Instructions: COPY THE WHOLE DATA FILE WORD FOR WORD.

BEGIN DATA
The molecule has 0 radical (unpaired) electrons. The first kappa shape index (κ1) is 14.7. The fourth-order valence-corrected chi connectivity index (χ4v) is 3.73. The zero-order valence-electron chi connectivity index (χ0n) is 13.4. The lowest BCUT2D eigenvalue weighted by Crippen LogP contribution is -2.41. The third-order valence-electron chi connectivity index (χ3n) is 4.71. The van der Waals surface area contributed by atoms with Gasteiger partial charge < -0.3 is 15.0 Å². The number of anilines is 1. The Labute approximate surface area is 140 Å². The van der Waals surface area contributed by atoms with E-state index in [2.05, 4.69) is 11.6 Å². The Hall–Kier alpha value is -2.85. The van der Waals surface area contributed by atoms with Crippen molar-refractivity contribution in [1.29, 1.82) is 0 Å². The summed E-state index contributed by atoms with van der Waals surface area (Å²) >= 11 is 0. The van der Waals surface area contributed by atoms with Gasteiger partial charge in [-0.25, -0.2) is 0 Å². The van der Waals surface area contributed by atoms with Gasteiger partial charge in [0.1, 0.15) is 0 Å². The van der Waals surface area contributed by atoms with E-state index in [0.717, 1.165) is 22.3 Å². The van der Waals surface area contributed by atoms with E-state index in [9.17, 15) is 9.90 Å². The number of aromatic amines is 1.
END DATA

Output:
The molecule has 0 radical (unpaired) electrons. The first kappa shape index (κ1) is 14.7. The fourth-order valence-corrected chi connectivity index (χ4v) is 3.73. The zero-order valence-electron chi connectivity index (χ0n) is 13.4. The lowest BCUT2D eigenvalue weighted by Crippen LogP contribution is -2.41. The third-order valence-electron chi connectivity index (χ3n) is 4.71. The van der Waals surface area contributed by atoms with Gasteiger partial charge < -0.3 is 15.0 Å². The number of anilines is 1. The Labute approximate surface area is 140 Å². The van der Waals surface area contributed by atoms with E-state index in [2.05, 4.69) is 11.6 Å². The Hall–Kier alpha value is -2.85. The van der Waals surface area contributed by atoms with Crippen molar-refractivity contribution in [1.29, 1.82) is 0 Å². The summed E-state index contributed by atoms with van der Waals surface area (Å²) >= 11 is 0. The van der Waals surface area contributed by atoms with Gasteiger partial charge in [-0.25, -0.2) is 0 Å². The van der Waals surface area contributed by atoms with Gasteiger partial charge in [0.1, 0.15) is 0 Å². The van der Waals surface area contributed by atoms with E-state index in [0.717, 1.165) is 22.3 Å². The van der Waals surface area contributed by atoms with E-state index in [9.17, 15) is 9.90 Å². The number of aromatic amines is 1.